From Joseph Fay
Bennington 29th Novr. 1791
I have been absent a number of weeks attending our fall Session of the Legisture, during which time I left orders with our post Master to enclose you our papers.—I am much disappointed in not being able to obtain any from Quebec. I learn from my friends that more than usual care is Taken to prevent their circulation to this Country.—I am sorry to inform you that not a single seed of the Maple has come to maturity this year in all this Northern Country. I have made diligent inquiry thro’ the State; wheather this is owing to the Worms, or a General blast is uncertain. The Great Scarcity and high price of sugars (owing to the Insurections in the Islands) occasions the Greatest preparations for improving the Maple in this quarter, every providential circumstance seems to Conspire to promote this usefull branch.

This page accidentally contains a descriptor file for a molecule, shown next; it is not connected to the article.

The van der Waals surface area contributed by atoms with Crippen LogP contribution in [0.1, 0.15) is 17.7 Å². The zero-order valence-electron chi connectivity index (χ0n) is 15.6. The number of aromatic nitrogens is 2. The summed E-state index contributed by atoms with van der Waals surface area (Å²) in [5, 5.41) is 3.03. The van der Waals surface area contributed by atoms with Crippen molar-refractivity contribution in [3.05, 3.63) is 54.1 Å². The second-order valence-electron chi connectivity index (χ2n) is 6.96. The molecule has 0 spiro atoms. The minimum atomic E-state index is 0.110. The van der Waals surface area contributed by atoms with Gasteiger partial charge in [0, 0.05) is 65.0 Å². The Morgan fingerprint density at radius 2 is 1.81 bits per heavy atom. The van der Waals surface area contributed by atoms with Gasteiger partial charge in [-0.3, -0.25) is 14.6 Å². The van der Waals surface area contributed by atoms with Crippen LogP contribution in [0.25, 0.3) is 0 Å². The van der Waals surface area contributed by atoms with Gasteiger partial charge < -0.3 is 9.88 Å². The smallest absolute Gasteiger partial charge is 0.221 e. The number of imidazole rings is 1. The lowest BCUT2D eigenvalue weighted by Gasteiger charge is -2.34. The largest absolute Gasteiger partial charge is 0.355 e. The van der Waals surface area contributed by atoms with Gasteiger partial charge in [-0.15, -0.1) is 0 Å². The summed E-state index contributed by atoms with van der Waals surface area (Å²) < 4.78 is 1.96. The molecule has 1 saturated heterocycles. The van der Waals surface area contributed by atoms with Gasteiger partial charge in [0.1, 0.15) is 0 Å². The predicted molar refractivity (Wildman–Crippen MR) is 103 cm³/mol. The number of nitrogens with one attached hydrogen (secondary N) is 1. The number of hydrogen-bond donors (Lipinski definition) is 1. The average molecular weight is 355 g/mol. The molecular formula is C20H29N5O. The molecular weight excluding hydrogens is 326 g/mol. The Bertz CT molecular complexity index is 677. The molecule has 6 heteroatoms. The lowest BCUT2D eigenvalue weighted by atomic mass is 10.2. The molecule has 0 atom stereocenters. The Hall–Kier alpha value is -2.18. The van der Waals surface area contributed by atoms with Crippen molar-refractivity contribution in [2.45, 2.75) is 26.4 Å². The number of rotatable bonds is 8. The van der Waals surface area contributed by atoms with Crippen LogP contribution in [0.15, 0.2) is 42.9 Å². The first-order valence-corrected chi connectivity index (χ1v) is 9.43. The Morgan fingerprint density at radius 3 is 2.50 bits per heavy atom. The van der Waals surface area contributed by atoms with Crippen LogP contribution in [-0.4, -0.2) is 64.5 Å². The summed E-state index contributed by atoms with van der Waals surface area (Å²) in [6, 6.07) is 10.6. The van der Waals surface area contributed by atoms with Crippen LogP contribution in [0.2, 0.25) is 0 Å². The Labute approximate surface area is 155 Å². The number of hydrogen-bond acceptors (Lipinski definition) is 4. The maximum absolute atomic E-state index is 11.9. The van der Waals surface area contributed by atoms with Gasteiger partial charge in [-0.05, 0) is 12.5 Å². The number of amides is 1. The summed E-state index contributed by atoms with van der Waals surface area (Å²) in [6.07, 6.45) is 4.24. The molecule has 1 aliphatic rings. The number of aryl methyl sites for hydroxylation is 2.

I saw in one of your papers, a small Sketch said to be the plan which the National Assembly had formed in case the Uropean powers invaded them, which was not to give quarter to any officer from the General to the Corporal that should be taken in Arms, but to Treat the Soldiers with the Greatest Humanity. This plan wheather true or false is (in my opinion) a good one, and would be a greater Security to the Nation then 200,000 men in the field. I mention this from the Anxiety which I feel for their Success. Never was the Cause of Humanity more deeply Interested in any one Event.
We have not been able to learn much of your proceedings the present Session, I find however that our members have made their entrance and I hope they will faithfully discharge their trust. I hope to be at Philadelphia in the Course of the Winter.—Please to accept the warmest wishes and friendly Sentiments of Dear Sir Your most obedient Humble Servant,
RC (DLC); endorsed by TJ as received 16 Dec. 1791 and so recorded in SJL.